I can’t speak for anyone except myself, but there was a time– and I certainly don’t want this to be a “remember such and such?” post– when music videos were something to experience. Rap City and Video Music Box were shows you didn’t just watch, but taped! I have countless video tapes of different videos from the 90s. I mean, some of those videos were so great that you wound up taping the same ones over and over, they were that good.
Then music videos became big events, they became multi-million dollar spectacles, with Hype Williams and Paul Hunter and Little X and [insert big budget music video director here] creating these mini movies that made our hip-hop artists seem larger than life.
Then, all of a sudden, around turn of the century, music videos just got ridiculously boring, even with all the high quality production values. Before you even saw a video, you knew what it was going to be. There’d be a scene in a club or mansion with women, a scene with the rapper and their cars, maybe if they were feeling really creative they’d be out on the Vegas strip (“Lollipop” anyone?). The general consensus was, if you’d seen one rap video, you’d seen them all.
So MTV, what they did was, they stopped airing music videos on their main channel, eventually canceling TRL, and that’s what BET is doing now by canceling Rap City and replacing it with some other new music video show.
They’re basically saying to the artists and the labels (who service them with the videos), give us something good to play– something that will keep our viewers eyes on the television– and we’ll give you some air time. But until you do that, consistently, we’re not giving you shit.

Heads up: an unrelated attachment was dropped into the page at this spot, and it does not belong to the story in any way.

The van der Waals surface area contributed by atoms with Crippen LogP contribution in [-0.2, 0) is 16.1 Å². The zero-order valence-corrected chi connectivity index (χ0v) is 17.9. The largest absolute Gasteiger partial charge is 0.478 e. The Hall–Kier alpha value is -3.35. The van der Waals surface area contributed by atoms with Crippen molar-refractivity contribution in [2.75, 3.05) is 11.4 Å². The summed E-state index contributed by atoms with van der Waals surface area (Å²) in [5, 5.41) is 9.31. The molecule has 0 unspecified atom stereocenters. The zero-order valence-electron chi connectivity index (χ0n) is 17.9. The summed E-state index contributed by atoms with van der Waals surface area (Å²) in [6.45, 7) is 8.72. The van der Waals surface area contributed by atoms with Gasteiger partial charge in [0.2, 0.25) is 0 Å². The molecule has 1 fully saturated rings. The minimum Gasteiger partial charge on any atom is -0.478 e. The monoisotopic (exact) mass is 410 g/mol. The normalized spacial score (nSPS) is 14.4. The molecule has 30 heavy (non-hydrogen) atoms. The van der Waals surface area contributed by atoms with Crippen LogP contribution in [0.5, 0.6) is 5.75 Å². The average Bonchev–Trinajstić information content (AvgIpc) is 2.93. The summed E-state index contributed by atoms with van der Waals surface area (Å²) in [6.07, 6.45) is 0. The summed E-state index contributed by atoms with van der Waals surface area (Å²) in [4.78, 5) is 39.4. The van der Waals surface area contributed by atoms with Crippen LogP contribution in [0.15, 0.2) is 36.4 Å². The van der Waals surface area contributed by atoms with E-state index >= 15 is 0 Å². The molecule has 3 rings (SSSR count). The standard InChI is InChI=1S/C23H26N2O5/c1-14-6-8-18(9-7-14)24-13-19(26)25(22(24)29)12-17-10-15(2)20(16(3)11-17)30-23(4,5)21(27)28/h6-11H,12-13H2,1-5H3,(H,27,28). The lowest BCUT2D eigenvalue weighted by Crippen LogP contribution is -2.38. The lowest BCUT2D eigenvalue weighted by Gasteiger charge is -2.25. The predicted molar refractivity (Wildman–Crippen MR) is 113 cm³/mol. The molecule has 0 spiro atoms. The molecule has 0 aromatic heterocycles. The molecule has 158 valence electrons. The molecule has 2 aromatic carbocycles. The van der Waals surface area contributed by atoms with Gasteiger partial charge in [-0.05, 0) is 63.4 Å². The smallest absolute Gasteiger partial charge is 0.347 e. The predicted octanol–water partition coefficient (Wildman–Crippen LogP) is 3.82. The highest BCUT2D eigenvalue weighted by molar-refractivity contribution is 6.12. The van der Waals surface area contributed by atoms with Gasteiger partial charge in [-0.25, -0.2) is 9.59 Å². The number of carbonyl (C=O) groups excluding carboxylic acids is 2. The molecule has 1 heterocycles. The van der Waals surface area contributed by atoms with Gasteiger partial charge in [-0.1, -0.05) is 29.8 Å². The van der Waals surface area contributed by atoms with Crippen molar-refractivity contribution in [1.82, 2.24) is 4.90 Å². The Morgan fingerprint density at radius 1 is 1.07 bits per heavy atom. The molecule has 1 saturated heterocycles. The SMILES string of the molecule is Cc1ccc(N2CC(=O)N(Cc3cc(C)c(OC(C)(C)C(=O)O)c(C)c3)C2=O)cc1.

By now, we’ve all pretty much migrated to the web for our video watching anyway. Youtube and Onsmash and Dailymotion, these sites– among others– are the truth for web videos. Still, maybe it’s just me, but despite the fact that I watch videos online (because that’s really the only place I can see them), I don’t enjoy watching videos on a little screen. I have a 37 inch flat screen, I want to see music videos in high definition on there, not on some little tiny box playing within my web browser. That’s just… weak.
And that sucks for Kanye West, who consistently churns out incredible videos to pretty much all of his music. I actually can’t recall Mr. West ever making a video that made me want to change the channel. Even if I didn’t like the song, the video itself would keep me tuned in.
In his new video, for “Heartless” (which by the way is the best song I have heard this year, hands down), Kanye gets Hype “Big Budget” Williams to draw upon a technique called Rotoscoping to keep our eyes glued to the screen. Complex.com describes Rotoscoping as,
“…an animation technique in which illustrators trace over live-action film movement and turn it into animation. Originally, pre-recorded films were projected onto frosted glass panels and re-drawn by an animator, but now it’s all computers. This technique allows animators to perfectly emulate a character’s idiosyncrasies…”
I think this video is an amazing work of art, one that should be experienced on a big screen. And while years ago the big screen meant a movie theater, now I think it just means a television. Because if the television used to be the small screen, and your computer is a smaller screen, and we’re watching videos on there, well… you get the point.
It sucks for Kanye (and ultimately Def Jam) that he’ll have few outlets and opportunities for people to actually see this video. I mean, really, the first time Hype Williams has done something I actually want to watch in god knows how long, and there’s nowhere to watch it except for my little laptop screen. What, you thought I was going to actually sit around and wait for it to air on “106 and Park” or “Sucker Free?”
Who remembers when Michael Jackson’s video for “Remember The Time” aired during prime time on network television back in 1992?
Seeing as how Kanye wants to be the biggest pop star on the planet, do you think he could pull that off? I know he damn well remembers it.